Control Engineering Online Update for September 15, 2006
September 15, 2006
Sponsored by ipd
La Pastora sugar mill in Lara, Venezuela, burns sugar pulp as fuel and uses 80% recycled condensed water in its boilers. The decision has placed the company far ahead of its competition and resulted in a substantial return on investment. According to the company, the system has been running two years, and “after paying for itself in just 60 days, it’s been allowing La Pastora to put money in the bank ever since.”
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Sweet Savings from Sophisticated Reuse Operations
In sugar processing, the natural sugar stored in cane stalk or beet root is separated from the rest of the plant material. For sugar cane, this is accomplished by pressing the cane to extract the juice, boiling the juice until it begins to thicken and sugar begins to crystallize, and then spinning the crystals in a centrifuge to remove the syrup. The resulting raw sugar is then shipped to a refinery.
The La Pastora sugar mill in Lara, in the central west coastal region of Venezuela, sets itself apart from others not only by its superior sugar processing operations, but also by its sophisticated recycling/reuse operations. It uses the by-products of sugar processing for power generation.
La Pastora sugar mill realized such substantial savings by using 80% recycled condensed water in its boilers, the automation system to control the process paid for itself in two months.
‘After the sugar cane is pressed and the juice extracted, you’re left with a great deal of pulp,’ explains Antonio Hernández of Ingenería Automatización y Control (IAC), the systems integrator for the La Pastora project. ‘This pulp would normally be discarded. But what they’re doing at La Pastora is using it as an alternative fuel source and burning it to help power the generators.’
La Pastora’s diesel generators are powered by diesel fuel, of course, but its steam generators use a combination of diesel fuel and sugar pulp. In a similar fashion, La Pastora reuses the water by-product created by its steam generators. But the company needed a better way to monitor, control and regulate the recirculated water.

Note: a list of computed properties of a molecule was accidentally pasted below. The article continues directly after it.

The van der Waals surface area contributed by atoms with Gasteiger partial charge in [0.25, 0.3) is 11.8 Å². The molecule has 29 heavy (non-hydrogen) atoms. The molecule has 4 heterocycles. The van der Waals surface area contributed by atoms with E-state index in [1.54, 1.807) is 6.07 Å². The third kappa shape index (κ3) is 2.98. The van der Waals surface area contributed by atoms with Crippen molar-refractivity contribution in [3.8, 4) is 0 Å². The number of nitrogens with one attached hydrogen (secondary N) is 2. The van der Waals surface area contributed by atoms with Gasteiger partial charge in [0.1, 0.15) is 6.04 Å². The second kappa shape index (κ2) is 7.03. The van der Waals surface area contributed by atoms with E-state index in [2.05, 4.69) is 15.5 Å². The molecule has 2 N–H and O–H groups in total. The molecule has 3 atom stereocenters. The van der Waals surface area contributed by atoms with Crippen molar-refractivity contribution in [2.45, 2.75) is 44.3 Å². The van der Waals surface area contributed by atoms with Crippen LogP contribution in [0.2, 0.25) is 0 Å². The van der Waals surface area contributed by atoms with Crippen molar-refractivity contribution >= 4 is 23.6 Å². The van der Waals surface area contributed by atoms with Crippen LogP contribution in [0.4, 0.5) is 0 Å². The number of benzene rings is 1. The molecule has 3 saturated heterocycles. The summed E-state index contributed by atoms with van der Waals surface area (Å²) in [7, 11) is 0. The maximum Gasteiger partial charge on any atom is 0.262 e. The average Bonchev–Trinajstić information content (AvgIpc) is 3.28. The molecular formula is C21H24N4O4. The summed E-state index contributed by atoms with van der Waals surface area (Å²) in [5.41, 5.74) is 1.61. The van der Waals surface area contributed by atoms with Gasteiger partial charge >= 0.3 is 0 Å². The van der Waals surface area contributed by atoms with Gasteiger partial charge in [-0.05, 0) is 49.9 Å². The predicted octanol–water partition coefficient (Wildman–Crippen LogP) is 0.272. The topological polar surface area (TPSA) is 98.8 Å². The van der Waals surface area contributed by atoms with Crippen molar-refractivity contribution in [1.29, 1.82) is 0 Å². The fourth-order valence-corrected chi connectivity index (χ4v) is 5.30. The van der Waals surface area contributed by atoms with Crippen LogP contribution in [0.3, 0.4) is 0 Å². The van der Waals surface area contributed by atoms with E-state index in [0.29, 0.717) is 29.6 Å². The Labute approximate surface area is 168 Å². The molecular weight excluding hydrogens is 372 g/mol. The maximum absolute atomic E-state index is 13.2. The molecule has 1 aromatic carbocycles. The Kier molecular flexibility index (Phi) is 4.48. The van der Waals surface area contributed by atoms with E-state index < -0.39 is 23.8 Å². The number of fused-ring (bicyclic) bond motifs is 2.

‘La Pastora’s water recovery system used to recirculate condensed water directly to the boilers,’ states Giovanni Montes, Business Director at IAC. ‘But this was proving to be hazardous to the health of the entire system, partly because debris from the sugar cane processing was getting through. The system we designed, among other things, gives La Pastora supervisors an easy way to determine if there are solids in the water and to start and stop processes automatically.’
Critical Requirements ‘In the steam-generating process of La Pastora’s boilers, it’s very important that the water used for boiling have certain attributes,’ says Hernández. ‘For example, it needs to be free of solids and residue that might cause clogs. It also needs to be free of oxygen, which can cause rust and corrosion and shorten the lifespan of the boilers’ internal pipes and plumbing.’
To ensure that these criteria are met, the condensed water produced during the steam-generation process is stored in tanks where it’s chemically treated. Then, it’s transported to a de-aerating machine before being sent back to the steam generator’s boilers. La Pastora has a total of five tanks for the storing of processed ‘good’ water plus an additional tank for crude water.
To control and regulate all recycling and dispersal of the condensed water, IAC chose an Opto 22 SNAP Ultimate I/O system, which consists of a SNAP Ultimate brain and rack, two analog input modules, one serial module, eight digital input modules, and eight digital output modules. IAC designed the control architecture, procured all the hardware, completed the installation, and developed the control strategies with ioControl, the programming software included with the SNAP Ultimate I/O system. (The Opto 22 components were sourced from Grupo Telebaud C.A., a distributor that serves integrators throughout Venezuela and the rest of South America.)
Control and Cost Savings
To control and regulate all recycling and dispersal of the condensed water, IAC chose an Opto 22 SNAP Ultimate I/O system sourced from Grupo Telebaud C.A., a local distributor.
The system collects data from the water recovery system’s processes. For example, pH and oxygen reduction potential (ORP) sensors connected to analog input modules provide data on the concentration of undissolved, suspended particles present in the water. This data is aggregated and evaluated by the intelligent SNAP Ultimate controller, which begins or delays the delivery of the water to the de-aerator accordingly. The SNAP system also controls the chemical dosers that treat the water, as well as and a series of pumps and valves that bring well water (also used for the boilers) from its source to the mill.
La Pastora uses Opto 22’s ioDisplay software to design human machine interface (HMI) screens that visualize the described processes and present the data in easy- to-understand graphical representations. An OptoTerminal-G75 operator interface terminal lets La Pastora personnel view data, modify process parameters, adjust setpoints, and start and stop processes locally.
La Pastora’s decision to implement a new automation system solely to help the mill use water by-product and sugar waste to its advantage has placed the company far ahead of its competition and resulted in a substantial return on investment. By itself, the savings from using 80% recycled condensed water in the boilers allowed La Pastora to pay for its new system in a mere two months time. La Pastora management estimates that the savings from the burning of sugar pulp has been even greater. According to Hernández, the system has been ‘up and running perfectly for two years. After paying for itself in just 60 days, it’s been allowing La Pastora to put money in the bank ever since.’